In the drilling of printed circuit boards to provide apertures necessary for passing component leads therethrough and for attaching the boards in place, problems have been encountered in that burrs are produced on the periphery of the aperture where the drill exits from the copper clad surface. Such a burr is unacceptable in view of the fact that it forms a hindrance to through hole plating which can entrap contaminents, which may result in cracking of the through hole plating and subsequent electrical failure. Such burrs must be removed, either by a separate sanding operation or prevented by the use of a suitable backup board.
Backup boards are disclosed in U.S. Pat. Nos. 4,269,549 and 3,700,341. The latter mentioned patent employs a core of hard pressed wood which is covered with outer layers of metallic foil. The backup board of the first mentioned patent utilizes a core of a sinusoidal material which is stated to provide cooling air passages through the board. A backup board for drilling printed circuit boards should be so constructed that it does not permit pull back of material to contaminate the printed circuit board. Moreover, a backup board should provide a high degree of surface support for the printed circuit board resting on top thereof, and should provide a good degree of surface hardness as well as providing a core which permits the drills to terminate in a forgiving substrate.
Accordingly, the present invention provides a new and improved backup board for drilling printed circuit boards.
Briefly stated, the invention in one form thereof comprises a backup board of selected materials which are laminated under heat and pressure to provide a board with a good surface hardness, which provides a high degree of surface support of the outer laminations for a printed circuit board placed thereon.
The laminated backup board has a unique core leading to less powder or dusting than standard hardboard or phenolic core materials, incorporating the benefits of a large reduction in material weight and resulting in no contamination around the hole wall and small debris in the drilling area.
The surfaces of the backup board of the present invention, in one form thereof, comprises outer sheets which are resin impregnated, together with a double wall corrugated core sheet which may also be adhesive impregnated. The outer sheets and the core material are laminated under heat and pressure and the corrugations of the core fold over upon themselves to form a fluted core which is less dense than the outer sheets.
In another form of the invention, two outer sheets may be utilized on either side to provide greater surface support and surface hardness, all of which contributes to better support and flatness of the backup drill board for the printed circuit board. If desired, the outer sheets may be metallic, such as aluminum. The indicated construction allows better panel confirmation, together with surface hardness, to eliminate exit burrs as the drill leaves the backup board and the printed circuit board.
The lower density core resulting from practice of the invention equates to far less abrasion than standard hard core materials, allowing the drills to run cooler by means of evacuating less material per revolution as the drills enter and exit the backup board.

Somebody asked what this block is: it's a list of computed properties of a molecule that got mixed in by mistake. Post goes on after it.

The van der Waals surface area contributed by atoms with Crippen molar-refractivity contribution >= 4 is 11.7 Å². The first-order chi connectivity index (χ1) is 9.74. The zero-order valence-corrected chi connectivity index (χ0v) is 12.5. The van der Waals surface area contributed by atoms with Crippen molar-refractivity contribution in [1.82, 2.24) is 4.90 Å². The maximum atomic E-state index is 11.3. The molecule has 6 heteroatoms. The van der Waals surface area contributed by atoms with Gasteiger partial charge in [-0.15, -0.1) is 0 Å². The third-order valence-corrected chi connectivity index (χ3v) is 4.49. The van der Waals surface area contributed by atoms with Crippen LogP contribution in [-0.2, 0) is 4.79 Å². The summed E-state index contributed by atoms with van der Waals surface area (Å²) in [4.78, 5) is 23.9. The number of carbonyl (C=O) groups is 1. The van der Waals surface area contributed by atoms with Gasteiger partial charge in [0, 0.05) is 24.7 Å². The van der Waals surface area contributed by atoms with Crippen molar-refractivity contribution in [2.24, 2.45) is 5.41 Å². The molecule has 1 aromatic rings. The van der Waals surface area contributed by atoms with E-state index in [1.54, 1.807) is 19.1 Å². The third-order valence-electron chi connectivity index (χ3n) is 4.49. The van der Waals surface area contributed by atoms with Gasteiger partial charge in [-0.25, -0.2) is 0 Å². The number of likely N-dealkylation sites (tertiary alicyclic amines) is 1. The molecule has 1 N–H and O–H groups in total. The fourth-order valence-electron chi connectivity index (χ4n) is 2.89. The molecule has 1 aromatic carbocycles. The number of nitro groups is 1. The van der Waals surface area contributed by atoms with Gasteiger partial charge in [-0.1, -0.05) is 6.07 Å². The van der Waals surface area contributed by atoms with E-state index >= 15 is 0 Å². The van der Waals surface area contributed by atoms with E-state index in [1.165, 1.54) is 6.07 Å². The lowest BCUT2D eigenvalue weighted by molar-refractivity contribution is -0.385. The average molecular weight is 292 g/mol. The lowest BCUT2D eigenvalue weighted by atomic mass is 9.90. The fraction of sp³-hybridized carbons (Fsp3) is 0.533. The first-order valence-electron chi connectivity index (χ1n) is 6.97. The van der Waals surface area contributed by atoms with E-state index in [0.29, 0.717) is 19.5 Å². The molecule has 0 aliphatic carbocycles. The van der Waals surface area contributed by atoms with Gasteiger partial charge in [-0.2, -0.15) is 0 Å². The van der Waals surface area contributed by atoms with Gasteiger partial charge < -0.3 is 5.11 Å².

An object of this invention is to provide a new and improved backup board for use in drilling holes in printed circuit boards.
A further object of this invention is to provide a new and improved method of making drill boards.
The features of the invention which are believed to be novel are particularly pointed out and distinctly claimed in the concluding portion of the specification. The invention, however, together with further objects and advantages thereof, may best be appreciated by reference to the following detailed description taken in conjunction with the drawings.
FIG. 1 is a side elevational view of the elements forming a lamination of a drill board embodying the invention;
FIG. 2 is a side elevational view of the elements of FIG. 1 after lamination; and
FIG. 3 is a greatly enlarged side sectional elevation of a printed circuit board on a backup board embodying the invention, and further illustrating a drill passing through the circuit board and entering the backup board.
FIG. 1 illustrates the components of a drill board 10 embodying the invention. The drill board has a core 11 of double wall corrugated sheet of Kraft type paper, with corrugations 12 and 13 bonded to a central planar sheet 14, all of Kraft paper, and outer sheets 15 and 16 bonded to the corrugations 12 and 13, respectively. This double wall corrugated sheet may or may not be impregnated with a thermosetting phenolic resin. The top layer of the board 10 is formed by two sheets of Kraft paper 17 and 18, each impregnated with a thermosetting resin. The bottom of the drill board is formed of two sheets of Kraft paper 19 and 20. The sheets 17-20 are resin impregnated Kraft paper of a thickness of approximately 0.019 inches. Two sheets are utilized for reasons hereinafter described.
In manufacture, the sheets 17 and 18 and 19 and 20, together with the double wall corrugated core 11, may be passed through laminating rollers (not shown), which exert a pressure of two hundred to eight hundred p.s.i. and a temperature of 150 degrees to 300 degrees fahrenheit. In this process known as continuous lamination, the resin impregnated sheets are previously heated to partially activate the thermosetting resin. This heat and pressure is sufficient to laminate the sheets 17 and 18 to each other, as well as to sheet 15 and also the sheets 19 and 20 to each other and to sheet 16. The laminating pressure causes the corrugations 12 and 13 to fold over on themselves, as shown in FIG. 2. It has been found that the individual corrugations of the walls 12 and 13 will fold in the same direction when subjected to the laminating pressure. However, the corrugations of corrugated wall 12 may fold in the opposite direction than those of corrugated wall 13, and vice versa. The laminating pressure causes the corrugations to fold over, as previously mentioned, and the laminating heat is sufficient to completely cure the impregnated resin and cause the outer sheets to bond to each other and to the sheets 15 and 16. The corrugations 12 and 13 are fully compressed and folded over on one another.